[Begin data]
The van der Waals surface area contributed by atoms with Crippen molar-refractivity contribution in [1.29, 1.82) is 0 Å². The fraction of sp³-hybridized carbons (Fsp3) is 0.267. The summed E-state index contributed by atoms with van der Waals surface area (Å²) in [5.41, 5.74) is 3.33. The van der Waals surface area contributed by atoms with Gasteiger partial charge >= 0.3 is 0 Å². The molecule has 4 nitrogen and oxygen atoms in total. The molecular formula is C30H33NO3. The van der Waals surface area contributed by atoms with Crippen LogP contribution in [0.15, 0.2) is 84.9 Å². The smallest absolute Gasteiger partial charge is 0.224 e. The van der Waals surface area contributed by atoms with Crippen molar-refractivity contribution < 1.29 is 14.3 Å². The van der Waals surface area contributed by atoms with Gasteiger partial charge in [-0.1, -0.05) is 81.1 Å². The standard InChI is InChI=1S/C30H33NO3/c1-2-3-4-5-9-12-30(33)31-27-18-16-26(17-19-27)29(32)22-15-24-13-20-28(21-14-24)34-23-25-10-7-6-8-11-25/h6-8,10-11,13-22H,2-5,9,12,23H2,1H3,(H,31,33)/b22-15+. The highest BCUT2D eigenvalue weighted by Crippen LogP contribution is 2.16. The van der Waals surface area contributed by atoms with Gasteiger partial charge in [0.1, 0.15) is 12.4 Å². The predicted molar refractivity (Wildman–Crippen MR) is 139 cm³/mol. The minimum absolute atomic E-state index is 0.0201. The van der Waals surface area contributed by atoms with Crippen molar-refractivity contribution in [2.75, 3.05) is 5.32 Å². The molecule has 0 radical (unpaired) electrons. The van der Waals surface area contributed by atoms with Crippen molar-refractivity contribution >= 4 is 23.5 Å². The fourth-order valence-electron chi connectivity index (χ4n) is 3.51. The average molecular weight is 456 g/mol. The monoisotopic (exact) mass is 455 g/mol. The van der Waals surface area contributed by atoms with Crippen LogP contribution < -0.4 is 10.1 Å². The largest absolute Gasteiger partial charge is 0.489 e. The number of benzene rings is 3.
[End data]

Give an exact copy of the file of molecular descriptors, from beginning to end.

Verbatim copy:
The van der Waals surface area contributed by atoms with Crippen molar-refractivity contribution in [1.29, 1.82) is 0 Å². The fraction of sp³-hybridized carbons (Fsp3) is 0.267. The summed E-state index contributed by atoms with van der Waals surface area (Å²) in [5.41, 5.74) is 3.33. The van der Waals surface area contributed by atoms with Gasteiger partial charge >= 0.3 is 0 Å². The molecule has 4 nitrogen and oxygen atoms in total. The molecular formula is C30H33NO3. The van der Waals surface area contributed by atoms with Crippen LogP contribution in [0.15, 0.2) is 84.9 Å². The smallest absolute Gasteiger partial charge is 0.224 e. The van der Waals surface area contributed by atoms with Crippen molar-refractivity contribution < 1.29 is 14.3 Å². The van der Waals surface area contributed by atoms with Gasteiger partial charge in [-0.1, -0.05) is 81.1 Å². The standard InChI is InChI=1S/C30H33NO3/c1-2-3-4-5-9-12-30(33)31-27-18-16-26(17-19-27)29(32)22-15-24-13-20-28(21-14-24)34-23-25-10-7-6-8-11-25/h6-8,10-11,13-22H,2-5,9,12,23H2,1H3,(H,31,33)/b22-15+. The highest BCUT2D eigenvalue weighted by Crippen LogP contribution is 2.16. The van der Waals surface area contributed by atoms with Gasteiger partial charge in [0.1, 0.15) is 12.4 Å². The predicted molar refractivity (Wildman–Crippen MR) is 139 cm³/mol. The minimum absolute atomic E-state index is 0.0201. The van der Waals surface area contributed by atoms with Crippen molar-refractivity contribution in [2.75, 3.05) is 5.32 Å². The molecule has 0 radical (unpaired) electrons. The van der Waals surface area contributed by atoms with Crippen molar-refractivity contribution >= 4 is 23.5 Å². The fourth-order valence-electron chi connectivity index (χ4n) is 3.51. The average molecular weight is 456 g/mol. The monoisotopic (exact) mass is 455 g/mol. The van der Waals surface area contributed by atoms with Crippen LogP contribution < -0.4 is 10.1 Å². The largest absolute Gasteiger partial charge is 0.489 e. The number of benzene rings is 3.